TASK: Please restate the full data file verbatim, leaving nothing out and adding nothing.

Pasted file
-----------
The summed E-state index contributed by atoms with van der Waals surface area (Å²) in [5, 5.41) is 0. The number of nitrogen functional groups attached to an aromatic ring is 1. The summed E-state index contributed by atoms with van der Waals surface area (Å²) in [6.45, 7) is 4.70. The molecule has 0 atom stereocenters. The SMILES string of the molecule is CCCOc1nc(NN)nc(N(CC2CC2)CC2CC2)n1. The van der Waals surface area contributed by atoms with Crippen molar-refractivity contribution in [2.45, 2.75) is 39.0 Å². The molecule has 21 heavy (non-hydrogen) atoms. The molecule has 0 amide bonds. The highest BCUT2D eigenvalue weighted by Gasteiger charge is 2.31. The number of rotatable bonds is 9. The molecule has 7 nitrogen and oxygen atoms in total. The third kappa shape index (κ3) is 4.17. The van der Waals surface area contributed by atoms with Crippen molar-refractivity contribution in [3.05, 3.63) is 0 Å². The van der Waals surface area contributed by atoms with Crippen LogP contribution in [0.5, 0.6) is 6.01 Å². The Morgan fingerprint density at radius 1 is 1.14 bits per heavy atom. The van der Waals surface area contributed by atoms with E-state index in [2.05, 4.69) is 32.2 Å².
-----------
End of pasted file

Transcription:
The summed E-state index contributed by atoms with van der Waals surface area (Å²) in [5, 5.41) is 0. The number of nitrogen functional groups attached to an aromatic ring is 1. The summed E-state index contributed by atoms with van der Waals surface area (Å²) in [6.45, 7) is 4.70. The molecule has 0 atom stereocenters. The SMILES string of the molecule is CCCOc1nc(NN)nc(N(CC2CC2)CC2CC2)n1. The van der Waals surface area contributed by atoms with Crippen molar-refractivity contribution in [2.45, 2.75) is 39.0 Å². The molecule has 21 heavy (non-hydrogen) atoms. The molecule has 0 amide bonds. The highest BCUT2D eigenvalue weighted by Gasteiger charge is 2.31. The number of rotatable bonds is 9. The molecule has 7 nitrogen and oxygen atoms in total. The third kappa shape index (κ3) is 4.17. The van der Waals surface area contributed by atoms with Crippen molar-refractivity contribution in [3.05, 3.63) is 0 Å². The van der Waals surface area contributed by atoms with Crippen LogP contribution in [0.5, 0.6) is 6.01 Å². The Morgan fingerprint density at radius 1 is 1.14 bits per heavy atom. The van der Waals surface area contributed by atoms with E-state index in [2.05, 4.69) is 32.2 Å².